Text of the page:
Reprinted with permission from Medical Malpractice Verdicts, Settlements and Experts, Lewis Laska, Editor, (800) 298-6288.
Teen’s Condition Deteriorates After Appendectomy
The plaintiffs’ 13-year-old son underwent an appendectomy, performed by the defendant surgeon, Dr. W. The boy’s condition deteriorated after surgery when a covering physician, Dr. H., was on call. The patient was transported by air from the defendant hospital to a children’s hospital three days later. He died following surgery at the receiving hospital. At autopsy, the cause of death was found to be multiple organ failure caused by sepsis related to a necrotic bowel.
The plaintiffs claimed that Dr. W. failed to remove necrotic tissue from the bowel during the initial surgery and that neither Dr. W. nor Dr. H. determined the cause of the decedent’s deteriorating condition or its underlying diagnosis; they failed to perform a second surgery or to order timely transfer for the boy, as the transfer was claimed to have been delayed by 7.5 hours. The plaintiffs also claimed that the hospital nurses should have contacted the hospital chief of staff about the situation.
The plaintiffs argued further that the boy was near death by the time he arrived at the receiving hospital and that the surgery performed there had virtually no chance of success.
According to a published report, a $1,210,000 verdict was returned against Dr. W. and his surgical group practice.
Failure to Investigate New-Onset Abdominal Pain
Since childhood, a man had been treated with prednisone for hemolytic anemia. When he visited the defendant internist at age 62, in March 2004, his history was also significant for prostate cancer, a prostate resection, brachytherapy, and recurrent bladder outlet obstructions. He was referred to the defendant urologist, who performed a cystoscopy in April 2004. After being discharged, the decedent found he was unable to urinate.
He went to the emergency department (ED) the next day, and a Foley catheter was inserted. The man was given a diagnosis of pyelonephritis and was discharged with prescription antibiotics.
The next day, the patient returned to the hospital in acute renal failure. He was admitted by the urologist for dialysis. During the patient’s 16-day hospitalization, his internist was not informed that he had been admitted and never participated in the patient’s care. CT performed during this period suggested a problem near the right kidney, and cystoscopy was performed. When the urologist “entered” the left ureter, the patient began to urinate, and this appeared to relieve the obstruction. The right ureter and kidney were not evaluated because the urologist was unable to locate the opening to the right ureter.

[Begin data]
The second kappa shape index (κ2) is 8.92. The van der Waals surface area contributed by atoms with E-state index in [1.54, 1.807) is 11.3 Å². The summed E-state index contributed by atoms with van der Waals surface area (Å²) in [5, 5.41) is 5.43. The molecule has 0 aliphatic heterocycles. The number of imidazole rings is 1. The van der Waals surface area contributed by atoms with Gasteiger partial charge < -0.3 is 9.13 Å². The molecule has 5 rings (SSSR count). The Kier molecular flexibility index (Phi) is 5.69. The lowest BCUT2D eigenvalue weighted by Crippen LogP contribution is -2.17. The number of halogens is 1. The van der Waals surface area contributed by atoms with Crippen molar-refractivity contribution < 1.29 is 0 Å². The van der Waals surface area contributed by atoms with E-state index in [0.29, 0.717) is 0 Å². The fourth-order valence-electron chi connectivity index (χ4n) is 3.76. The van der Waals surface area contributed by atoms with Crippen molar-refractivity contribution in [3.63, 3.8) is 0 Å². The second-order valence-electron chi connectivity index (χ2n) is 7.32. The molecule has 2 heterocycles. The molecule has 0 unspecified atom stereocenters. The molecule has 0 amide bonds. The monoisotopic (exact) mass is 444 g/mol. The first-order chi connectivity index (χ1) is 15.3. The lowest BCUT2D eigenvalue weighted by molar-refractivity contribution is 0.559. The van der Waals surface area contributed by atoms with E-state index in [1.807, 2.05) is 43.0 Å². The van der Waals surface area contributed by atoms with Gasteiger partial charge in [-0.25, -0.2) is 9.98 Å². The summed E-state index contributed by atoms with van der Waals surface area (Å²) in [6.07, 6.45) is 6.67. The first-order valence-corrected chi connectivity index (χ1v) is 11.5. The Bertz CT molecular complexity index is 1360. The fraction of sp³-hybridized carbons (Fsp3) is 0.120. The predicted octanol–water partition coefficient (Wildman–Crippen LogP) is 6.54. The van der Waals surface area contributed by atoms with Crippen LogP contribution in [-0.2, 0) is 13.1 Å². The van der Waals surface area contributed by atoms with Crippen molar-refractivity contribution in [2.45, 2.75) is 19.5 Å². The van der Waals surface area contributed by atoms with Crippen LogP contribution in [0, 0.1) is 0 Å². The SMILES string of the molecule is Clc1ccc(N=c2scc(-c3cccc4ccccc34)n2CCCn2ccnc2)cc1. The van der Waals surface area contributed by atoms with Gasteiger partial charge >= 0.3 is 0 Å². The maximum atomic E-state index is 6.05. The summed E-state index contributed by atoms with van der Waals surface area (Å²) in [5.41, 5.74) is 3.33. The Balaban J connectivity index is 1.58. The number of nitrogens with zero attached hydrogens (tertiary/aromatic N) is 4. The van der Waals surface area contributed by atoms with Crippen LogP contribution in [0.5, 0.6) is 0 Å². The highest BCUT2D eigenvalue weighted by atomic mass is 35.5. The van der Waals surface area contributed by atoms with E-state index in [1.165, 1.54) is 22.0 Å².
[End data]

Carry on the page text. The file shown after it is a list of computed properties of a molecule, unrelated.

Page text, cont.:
In addition to his renal problems, the patient experienced Staphylococcus pneumoniae infection, atrial fibrillation, abdominal pain, and respiratory failure, necessitating his admission to the ICU. His care there was coordinated by a hospitalist and involved several specialists.
The patient’s discharge instructions included follow-up with the internist and the urologist. Accordingly, he went to see the internist, who reviewed the hospitalist’s summary of the man’s hospital stay. The discharge summary specifically stated that the patient’s obstructive nephropathy had been resolved.
At the follow-up visit with his internist, the patient was in a weakened state and appeared anemic, and the internist ordered blood work and urinalysis. In response to the man’s complaints of heart palpitations, the internist prescribed a beta-blocker.
Results from the urinalysis and urine culture were negative. The internist attributed an elevated white blood cell count to an increase in the patient’s prednisone dosing. Blood work also revealed a low hematocrit and low hemoglobin level, for which a blood transfusion was ordered. As a result, the hemato-crit and hemoglobin returned to normal values.
The patient returned to the internist five days later with new complaints of abdominal pain and a tender upper midabdomen. Further blood work was ordered, along with repeat urinalysis. Ultrasonography was scheduled for one week later.
Abnormal urinalysis results consistent with urinary tract infection were returned after office hours that day. Two days later, abnormal results were returned on the blood work.
The patient died on the day before the scheduled ultrasound. The internist did not see the results of the blood work or the urinalysis until after he learned of the decedent’s death.
Autopsy revealed a right renal abscess, 15 gallstones, a swollen liver, and other problems. The immediate cause of death was determined to be portal vein thrombosis due to pyelonephritis, which had progressed to systemic inflammatory response syndrome.
Plaintiff for the decedent claimed that the internist should have been prompted by the new finding of right upper quadrant abdominal pain to order earlier ultrasonography at another of the practice’s locations, or to refer the decedent to the ED for emergent ultrasonography.